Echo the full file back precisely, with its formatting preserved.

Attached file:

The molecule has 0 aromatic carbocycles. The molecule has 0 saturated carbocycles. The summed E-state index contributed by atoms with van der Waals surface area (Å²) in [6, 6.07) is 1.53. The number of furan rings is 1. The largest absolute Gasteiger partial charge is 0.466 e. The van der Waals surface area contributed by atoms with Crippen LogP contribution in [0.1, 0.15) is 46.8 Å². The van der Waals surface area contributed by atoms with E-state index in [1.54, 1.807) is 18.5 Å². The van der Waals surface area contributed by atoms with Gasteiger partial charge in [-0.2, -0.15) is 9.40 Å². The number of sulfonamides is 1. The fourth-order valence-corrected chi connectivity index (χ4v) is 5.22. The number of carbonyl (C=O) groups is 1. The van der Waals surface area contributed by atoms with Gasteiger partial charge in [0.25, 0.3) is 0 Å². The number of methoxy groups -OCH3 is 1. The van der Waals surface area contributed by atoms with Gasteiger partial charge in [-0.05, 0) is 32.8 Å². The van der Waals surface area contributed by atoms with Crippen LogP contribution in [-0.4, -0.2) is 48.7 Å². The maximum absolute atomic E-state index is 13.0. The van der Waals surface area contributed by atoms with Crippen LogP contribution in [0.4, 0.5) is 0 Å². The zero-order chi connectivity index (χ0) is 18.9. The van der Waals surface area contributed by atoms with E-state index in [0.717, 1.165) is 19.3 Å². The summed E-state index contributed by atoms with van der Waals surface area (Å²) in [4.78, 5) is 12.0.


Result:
The molecule has 0 aromatic carbocycles. The molecule has 0 saturated carbocycles. The summed E-state index contributed by atoms with van der Waals surface area (Å²) in [6, 6.07) is 1.53. The number of furan rings is 1. The largest absolute Gasteiger partial charge is 0.466 e. The van der Waals surface area contributed by atoms with Crippen LogP contribution in [0.1, 0.15) is 46.8 Å². The van der Waals surface area contributed by atoms with E-state index in [1.54, 1.807) is 18.5 Å². The van der Waals surface area contributed by atoms with Gasteiger partial charge in [-0.2, -0.15) is 9.40 Å². The number of sulfonamides is 1. The fourth-order valence-corrected chi connectivity index (χ4v) is 5.22. The number of carbonyl (C=O) groups is 1. The van der Waals surface area contributed by atoms with Gasteiger partial charge in [0.25, 0.3) is 0 Å². The number of methoxy groups -OCH3 is 1. The van der Waals surface area contributed by atoms with Gasteiger partial charge in [-0.05, 0) is 32.8 Å². The van der Waals surface area contributed by atoms with Crippen LogP contribution in [-0.4, -0.2) is 48.7 Å². The maximum absolute atomic E-state index is 13.0. The van der Waals surface area contributed by atoms with Crippen LogP contribution in [0.4, 0.5) is 0 Å². The zero-order chi connectivity index (χ0) is 18.9. The van der Waals surface area contributed by atoms with E-state index in [0.717, 1.165) is 19.3 Å². The summed E-state index contributed by atoms with van der Waals surface area (Å²) in [4.78, 5) is 12.0.